Please use this identifier to cite or link to this item: http://ahro.austin.org.au/austinjspui/handle/1/19374
Title: Predictors of return to work in survivors of critical illness.
Authors: Hodgson, Carol L;Haines, Kimberley J;Bailey, Michael;Barrett, Jonathan;Bellomo, Rinaldo;Bucknall, Tracey;Gabbe, Belinda J;Higgins, Alisa M;Iwashyna, Theodore J;Hunt-Smith, Julian;Murray, Lynne J;Myles, Paul S;Ponsford, Jennie;Pilcher, David;Udy, Andrew A;Walker, Craig;Young, Meredith;Jamie Cooper, D J
Affiliation: Australian and New Zealand Intensive Care Research Centre, Department of Epidemiology and Preventive Medicine, Monash University, Melbourne, VIC, Australia
Western Health, St Albans, VIC, Australia
Monash Partners Advanced Health Research and Translation Centre, Clayton, VIC 3168, Australia
Austin Health, Heidelberg, Victoria, Australia
Deakin University, Burwood, VIC, Australia
Department of Epidemiology and Preventive Medicine, Monash University, Melbourne, VIC, Australia
The Alfred Hospital, Prahran, VIC, Australia
University of Michigan, MI, USA
Epworth Health, Richmond, VIC 3121, Australia
Farr Institute, Swansea University Medical School, Swansea University, UK
Monash Medical Centre, Clayton, VIC 3168, Australia
Issue Date: 13-Aug-2018
EDate: 2018-08-13
Citation: Journal of critical care 2018; 48: 21-25
Abstract: To determine predictors of inability to return to work due to health six-months after intensive care admission; and compare functional recovery between patients who had not returned to work and employed patients. Participants were working adults admitted to ICU who received >24 h of mechanical ventilation. Outcomes included inability to return to work due to health at six-months post-ICU admission, disability, health status, anxiety, depression and post-traumatic stress. Of 107 patients, 31 (29%) were unable to return to work due to health at six-months after ICU admission. Predictors of inability to return to work included longer hospital stay (odds ratio [OR], 1.05; 95% confidence interval [CI], 1.02-1.08; P = .004); lower Glasgow Coma Scale (GCS) at admission (OR, 0.86; CI, 0.75-0.99; P = .03); and admission due to major trauma (OR, 8.83; CI, 2.57-30.38; P < .001). Compared to employed patients, those who had not returned to work reported higher levels of disability and psychological distress, and poorer health-related quality of life. Major trauma, lower GCS and increased hospital length of stay predicted inability to return to work due to health at six-months post-ICU admission. Compared to employed patients, those who had not returned to work reported poorer functional recovery.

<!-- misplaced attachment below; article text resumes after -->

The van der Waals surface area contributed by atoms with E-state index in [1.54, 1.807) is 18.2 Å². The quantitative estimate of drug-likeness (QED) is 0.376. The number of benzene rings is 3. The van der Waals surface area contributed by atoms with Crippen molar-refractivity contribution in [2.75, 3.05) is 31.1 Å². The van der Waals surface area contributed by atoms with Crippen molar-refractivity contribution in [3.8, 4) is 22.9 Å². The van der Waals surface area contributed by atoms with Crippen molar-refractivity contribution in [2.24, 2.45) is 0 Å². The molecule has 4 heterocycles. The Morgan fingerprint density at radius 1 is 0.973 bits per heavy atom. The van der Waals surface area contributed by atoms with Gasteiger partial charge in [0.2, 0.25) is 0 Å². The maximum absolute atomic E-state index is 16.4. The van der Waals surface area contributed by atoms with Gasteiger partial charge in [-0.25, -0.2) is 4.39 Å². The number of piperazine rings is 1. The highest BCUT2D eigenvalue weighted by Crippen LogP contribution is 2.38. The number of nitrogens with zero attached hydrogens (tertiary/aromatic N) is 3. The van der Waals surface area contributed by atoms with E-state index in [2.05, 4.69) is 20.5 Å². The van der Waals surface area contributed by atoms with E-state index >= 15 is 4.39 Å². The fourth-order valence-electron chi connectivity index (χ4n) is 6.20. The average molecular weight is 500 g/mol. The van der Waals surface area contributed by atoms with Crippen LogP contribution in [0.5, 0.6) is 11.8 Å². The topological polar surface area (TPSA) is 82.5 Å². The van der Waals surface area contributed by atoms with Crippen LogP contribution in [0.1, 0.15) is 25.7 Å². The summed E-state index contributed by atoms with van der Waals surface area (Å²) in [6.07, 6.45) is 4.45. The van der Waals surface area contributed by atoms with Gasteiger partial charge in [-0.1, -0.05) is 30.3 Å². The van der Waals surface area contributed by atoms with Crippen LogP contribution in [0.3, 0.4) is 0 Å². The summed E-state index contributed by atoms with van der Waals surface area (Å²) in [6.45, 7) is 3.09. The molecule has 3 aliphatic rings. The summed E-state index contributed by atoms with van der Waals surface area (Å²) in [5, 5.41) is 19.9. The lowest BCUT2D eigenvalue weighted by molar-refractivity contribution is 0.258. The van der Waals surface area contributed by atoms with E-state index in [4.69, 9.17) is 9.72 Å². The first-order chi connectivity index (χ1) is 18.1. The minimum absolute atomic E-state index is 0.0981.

URI: http://ahro.austin.org.au/austinjspui/handle/1/19374
DOI: 10.1016/j.jcrc.2018.08.005
ORCID: 0000-0002-1650-8939
PubMed URL: 30138904
Type: Journal Article
Subjects: Disability
Intensive care
Long-term outcomes
Mechanical ventilation
Psychological outcomes
Return to work
Appears in Collections:Journal articles

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